Editorial Uncategorized

No body talk: The rule that goes too far

Every year around July, when the summer season is in full swing, I put the feelers out for summer camp topics. It’s certainly that time of year. Here in the Red Lake area lots of young campers are either heading out of town or out for the day to meet new friends and learn new skills. Generally, summer camp topics are pretty predictable –recycled and repackaged from the year before: How to cope with the emotional void while your child is away, and how to handle that dreaded “I-hate-it-here!” phone call some parents receive part way through the week.

This year, though, I came across a summer camp topic I’d never read about before. Some camps in the U.S. (I couldn’t find any Canadian ones online), have implemented a new rule called “no body talk,” meaning campers are forbidden to talk about physical appearance – not even if they say positive things like, “you look nice today.”

One parent who sent her child to Eden Village Camp in New York state, was quoted by The New York Times as saying the rule makes it “this wonderful utopian kind of place where you’re not judged on anything except your spirit.”

Sounds pleasantly new age, doesn’t it? But it begs the question: how does that attitude prepare young people for the real world, as us grown ups say.

It doesn’t. When we overprotect and shelter kids, we don’t do them any favours. I’ve touched on this topic before, but if you’d like to delve into it further, and are also looking for a good laugh, check out CBC’s This is That satire on “ball-less soccer.” Funny stuff.

I stick by the argument that too many kids grow up with a false sense of security, with the adults in their lives constantly fluffing their pillows. When kids grow up thinking everyone who shows up to the race is a winner, they wind up leaving home for school or their first job – and like a soccer ball straight to the gut – they’re hit with how harsh and competitive life can be.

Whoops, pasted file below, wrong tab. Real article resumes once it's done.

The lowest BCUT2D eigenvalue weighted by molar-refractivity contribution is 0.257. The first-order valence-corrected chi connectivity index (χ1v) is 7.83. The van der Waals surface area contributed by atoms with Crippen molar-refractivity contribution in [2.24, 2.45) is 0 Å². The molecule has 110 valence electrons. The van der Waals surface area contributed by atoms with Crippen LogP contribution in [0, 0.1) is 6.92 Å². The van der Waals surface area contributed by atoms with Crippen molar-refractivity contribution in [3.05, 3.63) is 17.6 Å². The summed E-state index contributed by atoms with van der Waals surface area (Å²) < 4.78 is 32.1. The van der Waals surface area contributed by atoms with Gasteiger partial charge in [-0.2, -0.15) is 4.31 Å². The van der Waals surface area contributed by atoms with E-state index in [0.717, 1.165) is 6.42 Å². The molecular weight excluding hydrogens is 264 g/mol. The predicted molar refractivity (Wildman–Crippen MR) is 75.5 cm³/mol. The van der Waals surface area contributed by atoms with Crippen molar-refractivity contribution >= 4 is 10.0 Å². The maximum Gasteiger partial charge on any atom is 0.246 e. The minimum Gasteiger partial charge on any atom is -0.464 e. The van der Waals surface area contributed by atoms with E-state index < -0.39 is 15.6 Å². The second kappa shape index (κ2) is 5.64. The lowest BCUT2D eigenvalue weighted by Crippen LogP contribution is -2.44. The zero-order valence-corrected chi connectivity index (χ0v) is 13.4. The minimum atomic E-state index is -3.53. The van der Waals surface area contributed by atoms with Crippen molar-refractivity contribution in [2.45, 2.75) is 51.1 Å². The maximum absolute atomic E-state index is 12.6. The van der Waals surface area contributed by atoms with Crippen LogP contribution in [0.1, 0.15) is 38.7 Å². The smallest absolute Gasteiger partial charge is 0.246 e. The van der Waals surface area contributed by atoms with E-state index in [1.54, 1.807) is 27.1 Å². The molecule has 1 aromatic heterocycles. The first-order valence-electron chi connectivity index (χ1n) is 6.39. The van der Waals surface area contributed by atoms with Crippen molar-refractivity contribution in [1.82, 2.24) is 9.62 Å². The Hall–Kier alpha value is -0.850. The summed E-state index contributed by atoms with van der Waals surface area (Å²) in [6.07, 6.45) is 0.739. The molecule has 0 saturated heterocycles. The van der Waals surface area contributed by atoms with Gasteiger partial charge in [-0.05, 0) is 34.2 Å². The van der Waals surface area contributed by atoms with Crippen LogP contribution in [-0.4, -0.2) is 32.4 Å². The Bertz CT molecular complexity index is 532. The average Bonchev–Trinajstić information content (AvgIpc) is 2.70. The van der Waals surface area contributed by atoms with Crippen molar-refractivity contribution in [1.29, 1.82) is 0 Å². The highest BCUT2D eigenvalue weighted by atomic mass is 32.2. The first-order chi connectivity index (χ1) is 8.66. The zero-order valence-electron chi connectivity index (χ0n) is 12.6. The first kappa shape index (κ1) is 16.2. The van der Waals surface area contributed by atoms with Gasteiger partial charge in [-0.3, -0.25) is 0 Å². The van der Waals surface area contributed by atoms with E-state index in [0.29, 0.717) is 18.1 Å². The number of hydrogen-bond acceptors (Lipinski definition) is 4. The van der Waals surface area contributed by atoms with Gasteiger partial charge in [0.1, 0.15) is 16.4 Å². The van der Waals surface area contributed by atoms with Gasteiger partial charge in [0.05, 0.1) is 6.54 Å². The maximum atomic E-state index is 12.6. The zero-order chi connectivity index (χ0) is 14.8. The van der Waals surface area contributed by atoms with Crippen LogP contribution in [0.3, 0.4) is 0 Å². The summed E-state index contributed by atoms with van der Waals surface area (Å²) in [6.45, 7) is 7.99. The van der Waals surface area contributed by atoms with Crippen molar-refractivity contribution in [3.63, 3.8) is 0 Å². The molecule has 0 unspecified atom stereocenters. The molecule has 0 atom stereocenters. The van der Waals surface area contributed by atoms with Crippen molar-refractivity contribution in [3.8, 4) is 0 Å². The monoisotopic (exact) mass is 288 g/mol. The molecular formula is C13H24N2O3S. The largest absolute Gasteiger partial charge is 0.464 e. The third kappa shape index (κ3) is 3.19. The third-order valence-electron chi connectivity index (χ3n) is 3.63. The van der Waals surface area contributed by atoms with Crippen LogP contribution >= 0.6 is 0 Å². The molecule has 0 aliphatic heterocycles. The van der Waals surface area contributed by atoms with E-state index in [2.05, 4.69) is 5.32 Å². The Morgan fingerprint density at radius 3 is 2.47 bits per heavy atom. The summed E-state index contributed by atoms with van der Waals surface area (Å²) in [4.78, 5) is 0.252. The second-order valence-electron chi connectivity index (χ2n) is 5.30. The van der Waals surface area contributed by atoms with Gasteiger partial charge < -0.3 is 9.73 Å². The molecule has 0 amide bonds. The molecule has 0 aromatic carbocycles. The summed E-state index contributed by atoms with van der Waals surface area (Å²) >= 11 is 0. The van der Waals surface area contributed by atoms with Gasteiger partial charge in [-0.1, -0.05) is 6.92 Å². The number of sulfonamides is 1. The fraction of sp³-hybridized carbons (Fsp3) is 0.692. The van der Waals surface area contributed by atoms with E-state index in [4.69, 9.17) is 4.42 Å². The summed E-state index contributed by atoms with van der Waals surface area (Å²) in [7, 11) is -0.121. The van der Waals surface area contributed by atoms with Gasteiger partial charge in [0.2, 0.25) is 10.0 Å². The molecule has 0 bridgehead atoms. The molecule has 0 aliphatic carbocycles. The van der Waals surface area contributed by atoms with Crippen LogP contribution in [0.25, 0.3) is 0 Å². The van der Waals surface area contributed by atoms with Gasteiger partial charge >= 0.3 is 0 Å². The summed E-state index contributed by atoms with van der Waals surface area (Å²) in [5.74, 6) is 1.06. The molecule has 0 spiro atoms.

If we tell kids not to talk about something, they’re going to want to do it just that much more. Think about it, when you tell someone: “don’t look back!” What do they inevitably do? They crane their head around over their shoulder. Every time.

There is no doubt kids are becoming more aware of their physical appearance at a younger and younger age. Eating disorders among young people (particularly girls) are becoming more common too. The National Eating Disorder Information Centre says 40 per cent of nine-year olds in Canada have tried dieting to lose weight – a startling statistic.

I do think we’re a society obsessed with physical appearance, even when it comes to kids, and I do think we need to change that. But rather than forbidding body talk, I say we start making a conscious effort to shift the focus.

When I catch myself telling a young girl, “Your hair looks nice today” – which reinforces the idea that her value is tied to her physical appearance – I try thinking of other ways to compliment her like, “Wow, you light up the room with your laugh.” When you’re about to tell a friend, “You look great. Did you lose weight?” perhaps think about the consequences such a remark can have on his or her self-esteem. Adults should lead by example. Instead of complimenting others with words like cute, pretty, handsome, or skinny, we can use smart, funny, courageous, or creative.

We often blame media and advertising for our skewed definition of beauty. It’s true that fashion magazines and celebrities and their airbrushed bodies encourage an unrealistic and unattainable standard of beauty, but it’s ultimately up to us how we process that information and allow it to affect our lives and our choices.

If we don’t let kids talk about their bodies, and we pretend they don’t even exist by not acknowledging them, kids will inevitably become more ashamed of their bodies. We need to keep bodies in the conversation so kids develop the tools they need to stand on their own two feet as teens and adults.

Bullying is problematic, body talk is not.

Lindsay Briscoe

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